“Don’t Give Me an Education”
Amy Gardin (’12)

English major; Clemmons, NC

“I was used to easy As that didn’t challenge my way of thinking. Now, I’m not saying that As are unheard of at Wake, but I know that I had to let go the need to define myself by good grades. I had to learn how to learn all over again. Once I did this, I discovered that the experiences and the new knowledge I gained were what truly made a class good for me, not whatever letter went on my transcript. However, that was a difficult lesson to learn as a hopeful young freshman.” Read more »

“Easy as Pi”
Brandon Turner (’12)

Biophysics major; Fontana, Calif.
“Rather, scientific discovery seems to be something like climbing an incredible mountain, with each step forward, each advance taking us closer to the top. For most things we simply haven’t reached the top yet, we’re more likely at the tree line. But there’s nothing for me to fear in someday reaching the top, no beauty to be lost. In fact, it is only once we’ve reached the top, and are able to see the breathless view of the clouds surrounding us, and perhaps other, even taller mountains off in the horizon, that we can truly appreciate what a majestic piece of work the world is.” Read more »

2011 Senior Orations

“Building Bridges at Home and Abroad” by Catherine (Cate) Berenato (’11)
English major; Blacksburg, Virginia

“If Wake Forest is to live up to its reputation as a preeminent national institution, we must demonstrate the “Pro Humanitate” spirit in each and every aspect of our community. We must continue to build bridges, not just to foreign countries, but to those who seem like foreigners in our midst. For the greatest knowledge is not solely learned in textbooks, but is enhanced and developed through our everyday interactions with all members of our Wake Forest family.” Read more »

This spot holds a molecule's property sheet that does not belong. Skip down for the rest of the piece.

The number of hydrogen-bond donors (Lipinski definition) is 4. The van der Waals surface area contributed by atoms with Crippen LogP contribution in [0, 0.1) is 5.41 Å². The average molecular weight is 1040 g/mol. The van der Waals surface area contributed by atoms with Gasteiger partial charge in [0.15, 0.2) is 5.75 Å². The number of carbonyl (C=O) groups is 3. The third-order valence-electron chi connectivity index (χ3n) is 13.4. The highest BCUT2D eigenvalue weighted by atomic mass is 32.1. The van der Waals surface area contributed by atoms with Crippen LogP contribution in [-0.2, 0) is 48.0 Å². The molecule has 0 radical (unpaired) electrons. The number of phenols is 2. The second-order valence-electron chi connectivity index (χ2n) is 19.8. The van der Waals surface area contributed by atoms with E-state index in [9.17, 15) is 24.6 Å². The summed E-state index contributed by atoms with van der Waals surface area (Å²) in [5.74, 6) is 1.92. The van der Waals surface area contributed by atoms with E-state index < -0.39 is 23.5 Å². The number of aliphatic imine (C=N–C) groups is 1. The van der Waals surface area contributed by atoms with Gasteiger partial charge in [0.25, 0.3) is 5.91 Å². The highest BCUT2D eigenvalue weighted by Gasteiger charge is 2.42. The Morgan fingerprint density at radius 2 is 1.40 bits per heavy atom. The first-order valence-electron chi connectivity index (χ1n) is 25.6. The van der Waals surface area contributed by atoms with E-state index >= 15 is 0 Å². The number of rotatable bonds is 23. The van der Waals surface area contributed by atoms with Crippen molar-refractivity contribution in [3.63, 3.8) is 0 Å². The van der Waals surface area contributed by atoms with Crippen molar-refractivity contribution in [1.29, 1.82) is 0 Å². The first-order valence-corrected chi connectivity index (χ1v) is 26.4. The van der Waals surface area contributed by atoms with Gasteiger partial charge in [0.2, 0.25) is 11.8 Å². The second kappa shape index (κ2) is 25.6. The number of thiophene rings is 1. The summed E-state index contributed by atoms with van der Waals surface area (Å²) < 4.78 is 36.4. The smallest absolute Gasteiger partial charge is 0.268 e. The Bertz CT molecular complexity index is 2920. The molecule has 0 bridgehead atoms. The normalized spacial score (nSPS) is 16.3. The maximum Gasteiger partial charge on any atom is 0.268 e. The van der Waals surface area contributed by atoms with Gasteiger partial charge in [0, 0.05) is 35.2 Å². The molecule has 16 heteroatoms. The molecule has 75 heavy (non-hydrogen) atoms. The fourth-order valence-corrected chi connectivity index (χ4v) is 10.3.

“Application for the Class of 2011″ by Ashley Gedraitis (’11)
English major; Peru, Illinois

“The challenges that Wake Forest has placed before me have undoubtedly made me a stronger, more capable human being. That is possibly the biggest testament to Wake Forest – it does not just turn out accounting majors, psychology majors, or English majors. It produces wholly educated individuals. And for that, Mother So Dear, I would like to thank you.” Read more »

“To Understand the World …” by Ava Petrash (’11)
Sociology major; Kensington, Maryland

“Reflecting on my almost four years here in Winston-Salem, I have come to realize that the ‘Wake Forest bubble’ is a myth. This place catapulted me out into society. It challenged me to create my own path and supported me as I shaped my worldview. As I prepare to spend the next year teaching in a low-income charter school in inner-city Boston, I am fully aware of the numerous gifts that my education has given me.” Read more »


2010 Senior Orations

“A Productive Pursuit” By Monica Giannone